My third point is about barriers. This is not just about physical resources, the drugs and chemicals themselves; it is about people. We might find ourselves in a very difficult position, particularly if we were to crash out, heaven forbid. How does the Minister intend to ensure that, in such an event, the key people will be able to secure transferability between the UK and the rest of the EU? That issue is heightened by the enormous pressure on the MHRA in connection with a crash-out. It would be useful to know from the Minister what we will do on the people side to ensure that we genuinely defend the industry.
There is important health investment in pharma companies in my constituency, as there is in many other constituencies. It really does matter to us all to know that there is some certainty in what is a very uncertain process.
I thank all hon. Members who have participated in this debate, which has demonstrated how vital it is that we make sure the legislative underpinning of clinical trials continues safely, as Mrs Hodgson outlined in her opening comments. That is by far our biggest priority: we need to continue business as usual, and to value our important pharmaceutical and life sciences sector and guarantee people’s safety.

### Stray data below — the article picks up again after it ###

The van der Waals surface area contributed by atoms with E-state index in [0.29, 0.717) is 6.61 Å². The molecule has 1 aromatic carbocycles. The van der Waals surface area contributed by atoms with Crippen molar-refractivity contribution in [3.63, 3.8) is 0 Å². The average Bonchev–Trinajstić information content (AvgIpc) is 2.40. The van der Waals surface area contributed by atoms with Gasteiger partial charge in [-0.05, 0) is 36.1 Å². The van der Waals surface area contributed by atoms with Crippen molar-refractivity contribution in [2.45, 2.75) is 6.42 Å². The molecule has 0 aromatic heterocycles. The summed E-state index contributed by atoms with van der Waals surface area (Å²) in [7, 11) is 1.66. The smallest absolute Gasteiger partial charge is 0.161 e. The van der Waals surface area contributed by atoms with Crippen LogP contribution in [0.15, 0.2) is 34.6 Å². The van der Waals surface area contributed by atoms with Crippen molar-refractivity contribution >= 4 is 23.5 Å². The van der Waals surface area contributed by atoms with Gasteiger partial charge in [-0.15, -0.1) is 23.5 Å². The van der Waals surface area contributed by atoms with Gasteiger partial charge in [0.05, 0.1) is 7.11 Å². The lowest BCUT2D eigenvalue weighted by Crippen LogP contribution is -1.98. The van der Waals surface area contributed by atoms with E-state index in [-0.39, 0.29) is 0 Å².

I will try to address some of the points made today. The hon. Lady mentioned the clinical trials regulation and what it would mean in terms of adoption by the UK if it was implemented after March 2019. We expect the clinical trials regulation to be implemented in late 2020, and the MHRA, the National Institute for Health Research and the NHS have been working towards the implementation of that regulation since it was agreed in 2014. The withdrawal agreement Bill will give effect to the implementation period in domestic law and will allow EU regulations to continue to apply directly in the UK for this time-limited period. If the clinical trials regulation comes into force during the implementation period, as it is currently expected to, we would expect to apply that to the UK. If however we leave without a deal—this is why we have these regulations—the CTR will not be in force in the EU at that time so will not be incorporated into UK law on exit day; however, we intend to align, where possible, with the CTR without delay when it does come into force, subject of course to the usual parliamentary approvals. But that alignment will happen after